Shelf life 

A Lewis and Clark reading list

Lewis and Clark books? Yeah, we’ve seen a few. A few dozen, more like, all published just this year! To help you find your bearings amidst the deluge of new scholarship and storytelling now underway, here’s a selection of new-ish books about Lewis and Clark, the Corps of Discovery and related topics for which we’ve received review copies in the past nine months. As future publishing history will no doubt bear out, this is just the beginning.

Lewis and Clark on the Great Plains: A Natural History (Paul A. Johnsgard; 144 pages, softcover, University of Nebraska Press, $14.95)
Slight but info-packed reference work with drawings, descriptions and all manner of interesting tidbits about over 100 mammals, birds, fish, reptiles and plants mentioned, described and in some cases discovered by Lewis and Clark on the Great Plains. Author/illustrator Johnsgard breaks the voyage of discovery into six separate legs between Missouri and Western Montana; many species, like the bison, make multiple appearances. Also includes current data on range, population and so on for most of the plant and animal species described, as well as subsequent taxonomic refinements to Lewis and Clark’s sometimes erroneous classifications. Excellent reference volume.

The True Account (Howard Frank Mosher; 352 pages, hardcover, Houghton-Mifflin, $24)
Reviewed earlier this year in the Independent, Vermont writer Howard Frank Mosher’s contribution to Lewis and Clarkiana is an inspired bit of picaresque that follows the slightly loopy Private Teague True Kinneson overland along the Corps of Discovery’s route in advance of the expedition itself. And a lucky thing, that—to hear Mosher tell it, if it weren’t for the fictional Private True, Clark and company would have been wiped out at least twice, once by hostile Sioux and again by a roving Spanish “force of terror” straight out of a Luis Buñuel film. An entertaining read, and a timely counterweight to the current momentum of grimly earnest Lewis and Clark scholarship.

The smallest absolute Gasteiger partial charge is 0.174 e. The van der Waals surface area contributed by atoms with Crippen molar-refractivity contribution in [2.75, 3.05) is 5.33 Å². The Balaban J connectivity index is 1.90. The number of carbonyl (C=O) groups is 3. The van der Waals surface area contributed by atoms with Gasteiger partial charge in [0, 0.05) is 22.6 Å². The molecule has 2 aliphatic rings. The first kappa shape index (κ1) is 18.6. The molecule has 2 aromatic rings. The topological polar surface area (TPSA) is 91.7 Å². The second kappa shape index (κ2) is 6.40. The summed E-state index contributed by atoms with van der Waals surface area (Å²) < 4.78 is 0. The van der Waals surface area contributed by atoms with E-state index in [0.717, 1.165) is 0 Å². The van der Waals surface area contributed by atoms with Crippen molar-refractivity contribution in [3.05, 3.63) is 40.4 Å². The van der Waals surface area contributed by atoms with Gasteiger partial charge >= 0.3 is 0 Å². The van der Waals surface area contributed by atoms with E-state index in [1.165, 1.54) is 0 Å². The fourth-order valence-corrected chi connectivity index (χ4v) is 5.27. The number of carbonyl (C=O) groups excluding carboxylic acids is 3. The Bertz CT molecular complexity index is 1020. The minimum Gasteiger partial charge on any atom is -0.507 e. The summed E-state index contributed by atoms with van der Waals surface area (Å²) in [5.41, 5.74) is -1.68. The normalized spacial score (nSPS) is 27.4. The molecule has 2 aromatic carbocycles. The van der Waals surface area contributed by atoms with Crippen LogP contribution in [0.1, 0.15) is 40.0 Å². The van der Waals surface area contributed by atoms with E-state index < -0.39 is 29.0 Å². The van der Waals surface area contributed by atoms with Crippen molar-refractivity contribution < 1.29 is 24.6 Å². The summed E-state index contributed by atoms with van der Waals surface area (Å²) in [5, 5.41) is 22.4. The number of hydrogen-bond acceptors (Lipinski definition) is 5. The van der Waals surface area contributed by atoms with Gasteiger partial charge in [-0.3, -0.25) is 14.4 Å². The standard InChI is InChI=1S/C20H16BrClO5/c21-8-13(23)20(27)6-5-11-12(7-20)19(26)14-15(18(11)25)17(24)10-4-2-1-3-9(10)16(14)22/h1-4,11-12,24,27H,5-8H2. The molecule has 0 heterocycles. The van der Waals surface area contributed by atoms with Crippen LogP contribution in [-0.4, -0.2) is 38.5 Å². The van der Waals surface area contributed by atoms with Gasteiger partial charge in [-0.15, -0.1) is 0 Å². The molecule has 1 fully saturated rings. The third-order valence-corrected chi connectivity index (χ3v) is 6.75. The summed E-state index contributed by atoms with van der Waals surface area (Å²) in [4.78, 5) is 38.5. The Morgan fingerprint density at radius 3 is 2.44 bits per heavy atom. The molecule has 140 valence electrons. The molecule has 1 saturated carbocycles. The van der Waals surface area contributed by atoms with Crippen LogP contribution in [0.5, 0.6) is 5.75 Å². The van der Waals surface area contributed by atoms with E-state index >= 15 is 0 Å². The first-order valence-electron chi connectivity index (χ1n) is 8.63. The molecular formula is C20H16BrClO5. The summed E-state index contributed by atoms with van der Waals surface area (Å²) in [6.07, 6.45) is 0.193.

It Happened on the Lewis and Clark Expedition (Erin H. Turner; 118 pages, softcover, Globe Pequot Press, $9.95)
For the young adults in your life, the adventures of Lewis and Clark written “in an easy-to-read style that is entertaining and informative [and] recounts captivating moments from our nation’s early history.” A good place to start for those caught completely unawares by mounting bicentennial fever—no need to feel guilty for reading over Junior’s shoulder, same as with the Harry Potter books. Part of an ongoing series that includes James Crutchfield’s It Happened in Montana, Turner’s book includes a fun “potpourri” chapter of miscellaneous Lewis and Clark facts. Did you know, for example, that when the expedition ran out of medals to fob off on tribal leaders they encountered along the way, they started passing out shiny brass buttons from spare officers’ coats? Ug. No parley with cheapskate paleface. Ug.

Traveling the Lewis and Clark Trail (ed. Julie Faneslow; 308 pages, softcover, Falcon Guides, $15.95)